The $1.4-billion US-based ViaSat Inc has approached the Centre for permission to provide high speed internet broadband to homes using satellite. It is discussing with the government to change the open sky regulations to offer its services.

“We have to get landing rights. There is security-related issue and restriction in beaming signals from our satellite to provide broadband internet,” said Sathya Narayanaswamy, Vice-President, ViaSat India.

If the Indian government policy allows, a ViaSat-3 class satellite could connect millions to broadband internet. Different ministries, including communication and telecom, need to give clearances, he told newspersons.

The company’s first step to enter Indian market was setting up a sales office in New Delhi. The second was setting up its new research and development centre in Chennai to accelerate the company’s initiatives in cloud, networking and virtualisation platforms.

To hire more The centre has started with 40 employees with plans to ramp up to 250 by 2019.

Currently, ViaSat provides high speed broadband internet service in the US through its satellite – ViaSat-1. Similar to direct broadcast satellite television using dish antenna in India, the company’s broadband service to nearly 7 lakh homes in the US is through dish antenna, which gets signals from ViaSat 1. The internet speed is 12-25 Mbps per home, he said.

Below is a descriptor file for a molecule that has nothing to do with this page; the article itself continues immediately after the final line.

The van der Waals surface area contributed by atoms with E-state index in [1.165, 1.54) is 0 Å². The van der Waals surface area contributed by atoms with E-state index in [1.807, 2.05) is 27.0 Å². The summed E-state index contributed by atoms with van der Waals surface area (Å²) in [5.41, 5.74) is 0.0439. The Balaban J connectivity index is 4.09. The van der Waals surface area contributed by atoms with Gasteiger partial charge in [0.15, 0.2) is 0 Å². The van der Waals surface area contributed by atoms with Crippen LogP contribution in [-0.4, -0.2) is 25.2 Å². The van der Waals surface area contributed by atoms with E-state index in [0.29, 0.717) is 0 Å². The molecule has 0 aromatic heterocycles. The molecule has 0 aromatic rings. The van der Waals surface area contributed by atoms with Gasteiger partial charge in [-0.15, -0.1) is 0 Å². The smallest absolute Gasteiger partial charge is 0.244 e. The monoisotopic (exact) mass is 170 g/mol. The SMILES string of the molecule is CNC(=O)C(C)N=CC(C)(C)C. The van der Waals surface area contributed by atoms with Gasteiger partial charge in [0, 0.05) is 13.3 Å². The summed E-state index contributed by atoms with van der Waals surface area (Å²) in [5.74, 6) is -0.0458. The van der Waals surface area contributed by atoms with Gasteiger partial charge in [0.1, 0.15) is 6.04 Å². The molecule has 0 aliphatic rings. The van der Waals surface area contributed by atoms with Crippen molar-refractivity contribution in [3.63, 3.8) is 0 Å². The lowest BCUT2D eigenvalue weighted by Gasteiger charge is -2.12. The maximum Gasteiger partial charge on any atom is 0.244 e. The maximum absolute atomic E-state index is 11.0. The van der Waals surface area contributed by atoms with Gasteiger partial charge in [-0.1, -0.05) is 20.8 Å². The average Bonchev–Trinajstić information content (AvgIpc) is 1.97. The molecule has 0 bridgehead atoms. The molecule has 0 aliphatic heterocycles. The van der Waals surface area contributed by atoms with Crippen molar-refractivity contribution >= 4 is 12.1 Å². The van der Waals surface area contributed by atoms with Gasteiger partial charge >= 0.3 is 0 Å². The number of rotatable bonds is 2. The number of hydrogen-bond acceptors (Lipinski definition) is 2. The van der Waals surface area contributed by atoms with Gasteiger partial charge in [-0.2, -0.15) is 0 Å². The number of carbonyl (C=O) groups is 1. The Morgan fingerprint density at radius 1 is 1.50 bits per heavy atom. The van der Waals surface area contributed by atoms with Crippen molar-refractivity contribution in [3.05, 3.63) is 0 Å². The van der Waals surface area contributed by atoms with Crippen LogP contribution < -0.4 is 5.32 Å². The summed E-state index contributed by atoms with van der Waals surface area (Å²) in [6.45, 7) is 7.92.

At present, the company provides its service only in North America due to limitations in coverage of ViaSat-1 satellite launched in 2012. It plans to launch its second satellite – ViaSat 2 – to cover the US and Europe where it has formed a joint venture with Eutelsat to offer broadband Internet through satellite, he said.

ViaSat-2 built by Boeing will be launched in first quarter 2017 by Arianespace in French Guiana, said Kevin Harkenrider, Senior Vice-President, ViaSat Inc.

ViaSat-3 will cover West Asia and Asia Pacific, including India, though there is no specific time set for its launch, he said.

ViaSat also helps airlines such as JetBlue, United, Virgin America, American Airlines and Qantas provide Wi-Fi service onboard aircraft to stream video using Netflix and Amazon Prime Video. Over one million devices are connected per month onboard the aircraft. There is a service level agreement honouring at least 12 Mbps to each connected device, he said.

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